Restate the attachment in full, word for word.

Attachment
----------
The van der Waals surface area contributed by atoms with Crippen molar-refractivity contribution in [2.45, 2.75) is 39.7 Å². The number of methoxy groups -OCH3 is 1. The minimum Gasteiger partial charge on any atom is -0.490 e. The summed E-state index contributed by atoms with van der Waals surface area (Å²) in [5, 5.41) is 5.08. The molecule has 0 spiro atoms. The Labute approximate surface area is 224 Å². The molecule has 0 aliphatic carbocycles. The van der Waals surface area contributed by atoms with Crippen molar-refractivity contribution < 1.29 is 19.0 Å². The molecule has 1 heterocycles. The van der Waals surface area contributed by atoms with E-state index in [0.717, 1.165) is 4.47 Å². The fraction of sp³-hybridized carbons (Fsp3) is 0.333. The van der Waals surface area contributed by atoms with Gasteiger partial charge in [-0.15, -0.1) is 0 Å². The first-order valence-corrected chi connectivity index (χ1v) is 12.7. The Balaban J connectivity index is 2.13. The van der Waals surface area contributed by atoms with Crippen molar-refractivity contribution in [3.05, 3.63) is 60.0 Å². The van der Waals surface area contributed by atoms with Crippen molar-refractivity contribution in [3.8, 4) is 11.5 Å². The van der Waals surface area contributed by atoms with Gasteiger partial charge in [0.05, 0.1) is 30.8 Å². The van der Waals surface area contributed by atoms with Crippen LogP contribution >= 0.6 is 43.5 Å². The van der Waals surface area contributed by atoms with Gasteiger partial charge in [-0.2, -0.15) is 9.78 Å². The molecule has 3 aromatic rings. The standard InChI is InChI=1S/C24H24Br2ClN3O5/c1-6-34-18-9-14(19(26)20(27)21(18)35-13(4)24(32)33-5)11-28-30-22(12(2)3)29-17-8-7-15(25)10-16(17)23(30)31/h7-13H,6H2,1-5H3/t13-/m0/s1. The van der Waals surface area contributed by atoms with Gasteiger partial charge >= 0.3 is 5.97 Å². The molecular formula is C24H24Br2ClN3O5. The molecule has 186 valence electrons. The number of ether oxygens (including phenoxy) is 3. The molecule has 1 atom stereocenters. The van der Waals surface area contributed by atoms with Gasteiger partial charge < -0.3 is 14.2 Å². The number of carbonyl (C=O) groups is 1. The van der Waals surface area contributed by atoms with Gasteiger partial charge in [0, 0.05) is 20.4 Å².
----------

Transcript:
The van der Waals surface area contributed by atoms with Crippen molar-refractivity contribution in [2.45, 2.75) is 39.7 Å². The number of methoxy groups -OCH3 is 1. The minimum Gasteiger partial charge on any atom is -0.490 e. The summed E-state index contributed by atoms with van der Waals surface area (Å²) in [5, 5.41) is 5.08. The molecule has 0 spiro atoms. The Labute approximate surface area is 224 Å². The molecule has 0 aliphatic carbocycles. The van der Waals surface area contributed by atoms with Crippen molar-refractivity contribution < 1.29 is 19.0 Å². The molecule has 1 heterocycles. The van der Waals surface area contributed by atoms with E-state index in [0.717, 1.165) is 4.47 Å². The fraction of sp³-hybridized carbons (Fsp3) is 0.333. The van der Waals surface area contributed by atoms with Gasteiger partial charge in [-0.15, -0.1) is 0 Å². The first-order valence-corrected chi connectivity index (χ1v) is 12.7. The Balaban J connectivity index is 2.13. The van der Waals surface area contributed by atoms with Crippen molar-refractivity contribution in [3.05, 3.63) is 60.0 Å². The van der Waals surface area contributed by atoms with Crippen molar-refractivity contribution in [3.8, 4) is 11.5 Å². The van der Waals surface area contributed by atoms with Gasteiger partial charge in [0.05, 0.1) is 30.8 Å². The van der Waals surface area contributed by atoms with Crippen LogP contribution >= 0.6 is 43.5 Å². The van der Waals surface area contributed by atoms with Gasteiger partial charge in [-0.2, -0.15) is 9.78 Å². The molecule has 3 aromatic rings. The standard InChI is InChI=1S/C24H24Br2ClN3O5/c1-6-34-18-9-14(19(26)20(27)21(18)35-13(4)24(32)33-5)11-28-30-22(12(2)3)29-17-8-7-15(25)10-16(17)23(30)31/h7-13H,6H2,1-5H3/t13-/m0/s1. The van der Waals surface area contributed by atoms with Gasteiger partial charge >= 0.3 is 5.97 Å². The molecular formula is C24H24Br2ClN3O5. The molecule has 186 valence electrons. The number of ether oxygens (including phenoxy) is 3. The molecule has 1 atom stereocenters. The van der Waals surface area contributed by atoms with Gasteiger partial charge < -0.3 is 14.2 Å². The number of carbonyl (C=O) groups is 1. The van der Waals surface area contributed by atoms with Gasteiger partial charge in [0, 0.05) is 20.4 Å².